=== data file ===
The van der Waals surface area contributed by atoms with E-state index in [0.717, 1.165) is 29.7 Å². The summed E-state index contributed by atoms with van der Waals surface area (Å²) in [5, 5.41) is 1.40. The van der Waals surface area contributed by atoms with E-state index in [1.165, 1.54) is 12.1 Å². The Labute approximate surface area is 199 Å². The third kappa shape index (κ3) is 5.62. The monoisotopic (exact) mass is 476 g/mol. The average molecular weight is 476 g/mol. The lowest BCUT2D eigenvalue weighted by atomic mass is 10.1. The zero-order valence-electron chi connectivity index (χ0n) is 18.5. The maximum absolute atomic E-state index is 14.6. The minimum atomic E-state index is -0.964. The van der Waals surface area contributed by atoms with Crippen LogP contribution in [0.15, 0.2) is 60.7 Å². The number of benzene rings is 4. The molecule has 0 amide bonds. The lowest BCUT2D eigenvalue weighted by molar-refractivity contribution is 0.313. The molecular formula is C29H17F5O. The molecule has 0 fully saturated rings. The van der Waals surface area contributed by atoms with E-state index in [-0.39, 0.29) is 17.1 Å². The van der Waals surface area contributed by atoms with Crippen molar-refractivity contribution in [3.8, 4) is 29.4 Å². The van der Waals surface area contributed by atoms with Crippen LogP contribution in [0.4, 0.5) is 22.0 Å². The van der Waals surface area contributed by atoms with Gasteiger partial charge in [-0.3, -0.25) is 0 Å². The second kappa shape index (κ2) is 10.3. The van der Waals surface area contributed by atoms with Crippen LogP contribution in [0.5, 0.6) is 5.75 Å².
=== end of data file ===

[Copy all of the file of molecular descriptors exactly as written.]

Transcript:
The van der Waals surface area contributed by atoms with E-state index in [0.717, 1.165) is 29.7 Å². The summed E-state index contributed by atoms with van der Waals surface area (Å²) in [5, 5.41) is 1.40. The van der Waals surface area contributed by atoms with E-state index in [1.165, 1.54) is 12.1 Å². The Labute approximate surface area is 199 Å². The third kappa shape index (κ3) is 5.62. The monoisotopic (exact) mass is 476 g/mol. The average molecular weight is 476 g/mol. The lowest BCUT2D eigenvalue weighted by atomic mass is 10.1. The zero-order valence-electron chi connectivity index (χ0n) is 18.5. The maximum absolute atomic E-state index is 14.6. The minimum atomic E-state index is -0.964. The van der Waals surface area contributed by atoms with Crippen LogP contribution in [0.15, 0.2) is 60.7 Å². The number of benzene rings is 4. The molecule has 0 amide bonds. The lowest BCUT2D eigenvalue weighted by molar-refractivity contribution is 0.313. The molecular formula is C29H17F5O. The molecule has 0 fully saturated rings. The van der Waals surface area contributed by atoms with E-state index in [-0.39, 0.29) is 17.1 Å². The van der Waals surface area contributed by atoms with Crippen molar-refractivity contribution in [3.8, 4) is 29.4 Å². The van der Waals surface area contributed by atoms with Crippen LogP contribution in [0.4, 0.5) is 22.0 Å². The van der Waals surface area contributed by atoms with Gasteiger partial charge in [-0.3, -0.25) is 0 Å². The second kappa shape index (κ2) is 10.3. The van der Waals surface area contributed by atoms with Crippen LogP contribution in [0.5, 0.6) is 5.75 Å².